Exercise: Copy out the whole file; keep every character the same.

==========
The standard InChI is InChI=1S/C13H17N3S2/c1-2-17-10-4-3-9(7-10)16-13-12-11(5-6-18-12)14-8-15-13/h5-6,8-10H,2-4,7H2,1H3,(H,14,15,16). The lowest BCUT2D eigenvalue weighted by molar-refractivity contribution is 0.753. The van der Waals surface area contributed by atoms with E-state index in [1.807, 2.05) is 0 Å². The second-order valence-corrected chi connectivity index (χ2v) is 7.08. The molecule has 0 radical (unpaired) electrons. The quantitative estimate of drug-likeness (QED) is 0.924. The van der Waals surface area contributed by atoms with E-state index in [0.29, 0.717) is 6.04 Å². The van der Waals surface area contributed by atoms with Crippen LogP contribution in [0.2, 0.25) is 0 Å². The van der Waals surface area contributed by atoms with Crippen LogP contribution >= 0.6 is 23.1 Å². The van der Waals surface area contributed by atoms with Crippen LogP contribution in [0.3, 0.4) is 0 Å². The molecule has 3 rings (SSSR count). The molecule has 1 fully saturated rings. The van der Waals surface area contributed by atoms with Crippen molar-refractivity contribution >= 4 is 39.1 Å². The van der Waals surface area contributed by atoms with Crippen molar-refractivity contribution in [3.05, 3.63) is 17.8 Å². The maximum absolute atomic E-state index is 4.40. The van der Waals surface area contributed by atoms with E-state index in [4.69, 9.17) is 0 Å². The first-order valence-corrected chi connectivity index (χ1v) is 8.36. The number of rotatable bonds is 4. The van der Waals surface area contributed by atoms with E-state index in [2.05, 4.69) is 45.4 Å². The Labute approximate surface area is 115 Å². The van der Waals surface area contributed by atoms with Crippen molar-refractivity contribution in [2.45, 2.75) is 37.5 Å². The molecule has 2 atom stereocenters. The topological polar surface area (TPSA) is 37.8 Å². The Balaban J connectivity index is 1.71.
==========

The standard InChI is InChI=1S/C13H17N3S2/c1-2-17-10-4-3-9(7-10)16-13-12-11(5-6-18-12)14-8-15-13/h5-6,8-10H,2-4,7H2,1H3,(H,14,15,16). The lowest BCUT2D eigenvalue weighted by molar-refractivity contribution is 0.753. The van der Waals surface area contributed by atoms with E-state index in [1.807, 2.05) is 0 Å². The second-order valence-corrected chi connectivity index (χ2v) is 7.08. The molecule has 0 radical (unpaired) electrons. The quantitative estimate of drug-likeness (QED) is 0.924. The van der Waals surface area contributed by atoms with E-state index in [0.29, 0.717) is 6.04 Å². The van der Waals surface area contributed by atoms with Crippen LogP contribution in [0.2, 0.25) is 0 Å². The van der Waals surface area contributed by atoms with Crippen LogP contribution >= 0.6 is 23.1 Å². The van der Waals surface area contributed by atoms with Crippen LogP contribution in [0.3, 0.4) is 0 Å². The molecule has 3 rings (SSSR count). The molecule has 1 fully saturated rings. The van der Waals surface area contributed by atoms with Crippen molar-refractivity contribution >= 4 is 39.1 Å². The van der Waals surface area contributed by atoms with Crippen molar-refractivity contribution in [3.05, 3.63) is 17.8 Å². The maximum absolute atomic E-state index is 4.40. The van der Waals surface area contributed by atoms with E-state index in [4.69, 9.17) is 0 Å². The first-order valence-corrected chi connectivity index (χ1v) is 8.36. The number of rotatable bonds is 4. The van der Waals surface area contributed by atoms with E-state index in [2.05, 4.69) is 45.4 Å². The Labute approximate surface area is 115 Å². The van der Waals surface area contributed by atoms with Crippen molar-refractivity contribution in [2.45, 2.75) is 37.5 Å². The molecule has 2 atom stereocenters. The topological polar surface area (TPSA) is 37.8 Å². The Balaban J connectivity index is 1.71.